“You can school yourself in certain fields,” Frenkel says. “For example, if you’re a careful and thoughtful reader, you can derive a great deal from literature simply by reading it. But math isn’t like that. It represents the highest form of abstract thinking, so you can’t just pick it up on your own. You need to be taught. You need a guide. So this has to start with mathematics teachers and professors. We have to be willing to change the way we teach math. Picasso said that all children are artists. They have an innate enthusiasm and appreciation for art. That only changes when they grow up, when they’re distracted or beaten down by other things. I feel the same way about math. Children take to it naturally when it’s presented in a compelling way. It is our obligation to make it exciting for them.”

Sometimes, Frenkel admits, his mission feels Sisyphean: There’s just a whole heap of math hatin’ going on out there. He is especially distressed when academicians (invariably from the liberal arts) pooh-pooh the importance of math. Case in point: a 2012 New York Times essay (Is Algebra Necessary?) by City University of New York emeritus political science professor Andrew Hacker. In his screed, Hacker declaims that math is used

“…as a hoop. A badge, a totem to impress outsiders and elevate a profession’s status.  It’s not hard to understand why Caltech and M.I.T. want everyone to be proficient in mathematics. But it’s not easy to see why potential poets and philosophers face a lofty mathematics bar. Demanding algebra across the board actually skews a student body, not necessarily for the better….”

“Articles like that just demonstrate very poor understanding,” Frenkel says with a sigh, “and yet (Hacker) is able to influence people because he has a public megaphone. But it also makes me more determined to speak out, to counter such complete disinformation.”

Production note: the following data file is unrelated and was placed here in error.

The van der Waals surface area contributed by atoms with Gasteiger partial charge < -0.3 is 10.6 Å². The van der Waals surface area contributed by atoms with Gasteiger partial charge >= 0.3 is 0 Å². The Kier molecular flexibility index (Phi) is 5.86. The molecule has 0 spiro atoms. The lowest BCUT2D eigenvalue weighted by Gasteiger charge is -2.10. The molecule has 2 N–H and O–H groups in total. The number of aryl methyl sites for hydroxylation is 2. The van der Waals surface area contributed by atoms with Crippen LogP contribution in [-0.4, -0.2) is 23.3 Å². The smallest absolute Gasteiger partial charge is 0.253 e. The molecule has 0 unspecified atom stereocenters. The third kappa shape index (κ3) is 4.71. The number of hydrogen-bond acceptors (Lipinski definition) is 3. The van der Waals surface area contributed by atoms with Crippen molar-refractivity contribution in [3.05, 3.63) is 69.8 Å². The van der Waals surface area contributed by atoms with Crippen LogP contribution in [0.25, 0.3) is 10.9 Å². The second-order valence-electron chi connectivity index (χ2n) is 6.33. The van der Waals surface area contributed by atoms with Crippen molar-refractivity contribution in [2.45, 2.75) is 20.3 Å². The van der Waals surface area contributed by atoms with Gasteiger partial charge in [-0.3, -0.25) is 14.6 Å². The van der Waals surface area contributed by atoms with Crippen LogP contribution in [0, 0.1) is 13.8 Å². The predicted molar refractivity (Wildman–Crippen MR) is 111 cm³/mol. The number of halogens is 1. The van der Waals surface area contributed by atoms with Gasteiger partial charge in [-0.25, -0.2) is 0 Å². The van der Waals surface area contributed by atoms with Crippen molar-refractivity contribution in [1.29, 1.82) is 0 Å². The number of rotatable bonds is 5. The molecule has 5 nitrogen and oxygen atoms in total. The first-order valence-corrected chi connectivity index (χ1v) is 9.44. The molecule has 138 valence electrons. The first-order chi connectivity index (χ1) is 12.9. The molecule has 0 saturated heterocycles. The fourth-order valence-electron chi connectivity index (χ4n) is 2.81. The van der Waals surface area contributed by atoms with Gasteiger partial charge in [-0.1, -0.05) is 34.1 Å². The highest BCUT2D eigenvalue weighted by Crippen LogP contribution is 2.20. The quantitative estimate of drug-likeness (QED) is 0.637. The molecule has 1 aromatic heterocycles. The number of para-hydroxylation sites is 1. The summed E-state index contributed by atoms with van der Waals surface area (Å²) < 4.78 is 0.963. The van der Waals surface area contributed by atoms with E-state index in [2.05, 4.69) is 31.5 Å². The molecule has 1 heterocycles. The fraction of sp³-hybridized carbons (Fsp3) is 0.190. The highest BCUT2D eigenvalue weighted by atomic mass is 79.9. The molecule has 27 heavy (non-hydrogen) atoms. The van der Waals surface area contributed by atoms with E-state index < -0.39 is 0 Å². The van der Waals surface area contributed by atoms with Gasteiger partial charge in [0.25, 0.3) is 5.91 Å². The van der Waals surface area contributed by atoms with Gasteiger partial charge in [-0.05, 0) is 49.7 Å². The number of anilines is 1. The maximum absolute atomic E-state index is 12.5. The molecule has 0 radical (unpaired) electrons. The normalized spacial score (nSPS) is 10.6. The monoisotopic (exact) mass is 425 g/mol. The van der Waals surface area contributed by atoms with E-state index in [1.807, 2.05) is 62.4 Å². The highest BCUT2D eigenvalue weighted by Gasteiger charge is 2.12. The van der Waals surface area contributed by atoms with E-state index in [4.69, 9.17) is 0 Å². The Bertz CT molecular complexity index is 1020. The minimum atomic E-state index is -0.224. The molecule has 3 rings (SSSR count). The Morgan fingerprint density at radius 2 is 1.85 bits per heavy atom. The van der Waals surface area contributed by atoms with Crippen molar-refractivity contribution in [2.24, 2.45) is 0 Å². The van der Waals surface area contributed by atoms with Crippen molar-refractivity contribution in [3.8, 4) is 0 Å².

Finally, Frenkel contends, math is essential because it is the only true expression of objective reality. Human language is variable, subjective, and ultimately can only express general concepts and metaphors. Moreover, languages are artificial constructs, subject to temporal pressures: What we speak and understand today is not what we spoke and understood a century or even a decade ago. But math is eternal and inviolable. Moreover, quantum mechanics have demonstrated that the “real” world we inhabit is illusion. At the sub-atomic level, where matter, space and time can only be expressed as probabilities, there is nothing that is genuinely substantive—except math.

“Math is not invented,” observes Frenkel. “It’s discovered.  It doesn’t have a shelf life. It has always been there. So it goes without saying that it’s the universal language. If we ever meet an alien intelligence, it’s probable that the only way we’ll be able to communicate is through math. But it’s more than that. Everything may ‘dissolve’ at the quantum level, but math is still there. You can properly argue it’s the only real thing.”

Filed under: Cal Culture
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Comments

I tend to disagree. Axiom of Choice determines the fundamental minimum required for mathematics to be viable. If mathematics does not model the physics of the universe exactly, then it is feasible that an advanced civilization may have long since developed tools that do represent physics of the universe exactly. In which case mathematics as we know it might not be a language we share. Even if Axiom of Choice is extended to include Relativity, if the foundations for representation are within non-observable systems like dark energy, modeled relationships within our observable space may not be relatable in recognizable abstractions. Example, double-slit experiment with single photons emitted randomly, and then separately at distinct time separations, both producing the same fringe pattern, This indicates the presence of non-observable physics structures. Axiom of Choice extended to include Relativity http://vixra.org/pdf/1402.0041v1.pdf